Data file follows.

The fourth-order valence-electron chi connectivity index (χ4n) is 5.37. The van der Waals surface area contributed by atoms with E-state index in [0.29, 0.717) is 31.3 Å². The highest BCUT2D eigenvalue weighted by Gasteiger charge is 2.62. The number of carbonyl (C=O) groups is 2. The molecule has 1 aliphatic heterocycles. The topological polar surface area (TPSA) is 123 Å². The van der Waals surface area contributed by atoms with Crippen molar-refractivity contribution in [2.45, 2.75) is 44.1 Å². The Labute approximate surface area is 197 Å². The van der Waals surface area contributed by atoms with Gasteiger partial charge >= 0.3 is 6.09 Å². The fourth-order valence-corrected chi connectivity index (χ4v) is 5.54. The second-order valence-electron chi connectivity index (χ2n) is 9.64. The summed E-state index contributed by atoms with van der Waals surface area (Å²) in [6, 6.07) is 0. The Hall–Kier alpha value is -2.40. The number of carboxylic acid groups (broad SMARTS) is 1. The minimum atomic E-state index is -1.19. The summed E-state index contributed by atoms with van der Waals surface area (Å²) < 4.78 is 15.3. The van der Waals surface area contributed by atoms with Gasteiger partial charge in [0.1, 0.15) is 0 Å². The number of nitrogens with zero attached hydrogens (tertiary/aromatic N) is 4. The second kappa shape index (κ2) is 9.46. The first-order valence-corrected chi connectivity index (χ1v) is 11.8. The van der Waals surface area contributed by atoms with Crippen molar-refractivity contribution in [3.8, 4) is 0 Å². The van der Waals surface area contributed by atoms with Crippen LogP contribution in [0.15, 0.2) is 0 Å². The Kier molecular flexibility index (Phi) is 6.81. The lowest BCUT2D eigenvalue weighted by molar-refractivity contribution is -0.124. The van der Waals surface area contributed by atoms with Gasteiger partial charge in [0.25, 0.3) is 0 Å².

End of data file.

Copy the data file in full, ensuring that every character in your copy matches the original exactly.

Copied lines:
The fourth-order valence-electron chi connectivity index (χ4n) is 5.37. The van der Waals surface area contributed by atoms with E-state index in [0.29, 0.717) is 31.3 Å². The highest BCUT2D eigenvalue weighted by Gasteiger charge is 2.62. The number of carbonyl (C=O) groups is 2. The molecule has 1 aliphatic heterocycles. The topological polar surface area (TPSA) is 123 Å². The van der Waals surface area contributed by atoms with Crippen molar-refractivity contribution in [2.45, 2.75) is 44.1 Å². The Labute approximate surface area is 197 Å². The van der Waals surface area contributed by atoms with Gasteiger partial charge >= 0.3 is 6.09 Å². The fourth-order valence-corrected chi connectivity index (χ4v) is 5.54. The second-order valence-electron chi connectivity index (χ2n) is 9.64. The summed E-state index contributed by atoms with van der Waals surface area (Å²) in [6, 6.07) is 0. The Hall–Kier alpha value is -2.40. The number of carboxylic acid groups (broad SMARTS) is 1. The minimum atomic E-state index is -1.19. The summed E-state index contributed by atoms with van der Waals surface area (Å²) < 4.78 is 15.3. The van der Waals surface area contributed by atoms with Gasteiger partial charge in [0.1, 0.15) is 0 Å². The number of nitrogens with zero attached hydrogens (tertiary/aromatic N) is 4. The second kappa shape index (κ2) is 9.46. The first-order valence-corrected chi connectivity index (χ1v) is 11.8. The van der Waals surface area contributed by atoms with Crippen molar-refractivity contribution in [3.8, 4) is 0 Å². The van der Waals surface area contributed by atoms with Crippen LogP contribution in [0.15, 0.2) is 0 Å². The Kier molecular flexibility index (Phi) is 6.81. The lowest BCUT2D eigenvalue weighted by molar-refractivity contribution is -0.124. The van der Waals surface area contributed by atoms with Gasteiger partial charge in [0.25, 0.3) is 0 Å².